Forgotten Treasure: Brother Resistance “Rapso Take Over” (1986)

R-7159028-1435049434-4913.jpegI will never cease to be amazed at how many musical treasures elude us, despite our best (and near obsessive) efforts. I guess that’s what keep record diggers, DJ’s and labels going: the fact that there are still so many gems out there.

Case in point, the good folks at Australia’s Left Ear Records have released their third reissue project: an extremly hard to find release from Trinidad and Tobago originally released in 1986 by an artist called Brother Resistance (real name Lutalo Makossa Masimba).

Rapso Take Over blends calypso, reggae, disco, funk and poetry to create the artist’s signature Rapso sound. A progressive form of poetry from Trinidad and Tobago, Rapso emerged as a means by which to articulate the daily suffering symptomatic of the social unrest afflicting the nation throughout the 1970s and 80s. Brother Resistance played a significant role in the Rapso movement, deploying his music to spread messages of hope and liberation.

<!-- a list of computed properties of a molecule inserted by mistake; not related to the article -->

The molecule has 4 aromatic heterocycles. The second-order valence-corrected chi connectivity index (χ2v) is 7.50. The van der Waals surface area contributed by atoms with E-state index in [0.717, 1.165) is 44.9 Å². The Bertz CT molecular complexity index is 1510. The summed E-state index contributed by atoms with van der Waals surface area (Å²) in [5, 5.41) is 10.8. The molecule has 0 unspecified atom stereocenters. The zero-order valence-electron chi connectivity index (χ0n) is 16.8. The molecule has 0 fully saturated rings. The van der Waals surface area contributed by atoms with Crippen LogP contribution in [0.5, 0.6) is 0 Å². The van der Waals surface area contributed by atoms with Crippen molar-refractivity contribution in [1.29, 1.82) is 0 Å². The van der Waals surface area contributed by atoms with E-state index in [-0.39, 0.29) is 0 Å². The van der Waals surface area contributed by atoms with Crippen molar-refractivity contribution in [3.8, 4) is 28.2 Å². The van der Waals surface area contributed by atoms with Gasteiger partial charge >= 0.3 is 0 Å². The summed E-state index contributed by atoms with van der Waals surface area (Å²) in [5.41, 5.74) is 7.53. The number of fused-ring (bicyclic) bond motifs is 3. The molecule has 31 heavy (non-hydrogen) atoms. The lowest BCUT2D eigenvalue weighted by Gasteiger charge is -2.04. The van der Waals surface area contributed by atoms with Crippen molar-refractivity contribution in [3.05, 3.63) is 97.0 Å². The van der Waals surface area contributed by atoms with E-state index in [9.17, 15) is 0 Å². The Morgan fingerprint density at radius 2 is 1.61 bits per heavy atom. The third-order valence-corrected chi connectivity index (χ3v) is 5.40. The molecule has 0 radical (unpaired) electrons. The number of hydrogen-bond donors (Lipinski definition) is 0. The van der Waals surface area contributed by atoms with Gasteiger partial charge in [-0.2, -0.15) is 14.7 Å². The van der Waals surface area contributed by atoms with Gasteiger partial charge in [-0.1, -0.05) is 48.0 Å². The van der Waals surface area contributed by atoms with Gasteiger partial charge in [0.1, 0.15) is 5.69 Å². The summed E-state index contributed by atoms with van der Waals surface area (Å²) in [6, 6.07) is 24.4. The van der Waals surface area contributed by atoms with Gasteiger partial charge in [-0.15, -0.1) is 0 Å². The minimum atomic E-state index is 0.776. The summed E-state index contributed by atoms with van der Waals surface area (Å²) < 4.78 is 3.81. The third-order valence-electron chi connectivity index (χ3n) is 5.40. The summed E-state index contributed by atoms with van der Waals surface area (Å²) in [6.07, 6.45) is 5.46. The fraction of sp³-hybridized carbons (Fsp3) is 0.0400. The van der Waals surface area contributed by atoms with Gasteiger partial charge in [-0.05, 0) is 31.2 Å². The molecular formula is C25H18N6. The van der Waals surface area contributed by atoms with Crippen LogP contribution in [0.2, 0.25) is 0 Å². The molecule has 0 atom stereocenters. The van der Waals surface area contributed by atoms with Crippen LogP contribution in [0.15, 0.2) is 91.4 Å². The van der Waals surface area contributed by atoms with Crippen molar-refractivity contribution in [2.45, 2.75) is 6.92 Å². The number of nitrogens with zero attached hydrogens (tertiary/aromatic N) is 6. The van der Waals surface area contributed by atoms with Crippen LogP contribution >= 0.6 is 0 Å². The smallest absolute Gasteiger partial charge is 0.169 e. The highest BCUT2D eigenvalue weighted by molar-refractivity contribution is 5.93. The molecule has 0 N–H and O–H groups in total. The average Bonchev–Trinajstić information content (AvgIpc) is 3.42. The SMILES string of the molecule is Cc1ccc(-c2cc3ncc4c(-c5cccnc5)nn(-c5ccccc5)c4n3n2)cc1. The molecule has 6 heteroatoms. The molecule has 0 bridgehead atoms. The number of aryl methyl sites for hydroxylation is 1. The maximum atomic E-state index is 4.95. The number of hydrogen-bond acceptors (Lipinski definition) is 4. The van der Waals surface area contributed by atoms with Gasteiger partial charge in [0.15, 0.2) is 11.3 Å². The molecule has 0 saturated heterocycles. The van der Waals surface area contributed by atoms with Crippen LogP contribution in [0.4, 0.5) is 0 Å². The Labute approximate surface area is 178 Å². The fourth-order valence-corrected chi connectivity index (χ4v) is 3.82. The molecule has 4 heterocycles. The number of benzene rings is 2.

The authorities took Brother Resistance’s rising status seriously, destroying what they could of his studios and in the process leaving only a small amount of his music in circulation. Now for the first time we can hear Brother Resistance’s finest work remastered and repressed by Left Ear Records. The music and the message live on through Rapso Take Over’s stripped back rhythms infused with steel and strings, all carried by the voice of resistance.

Listen to the audio clips below and also have a look at some scans of a hard to find book talking about Brother Resistance and the Rapso movement.

The LP is available, but we suggest scooping one up fast.

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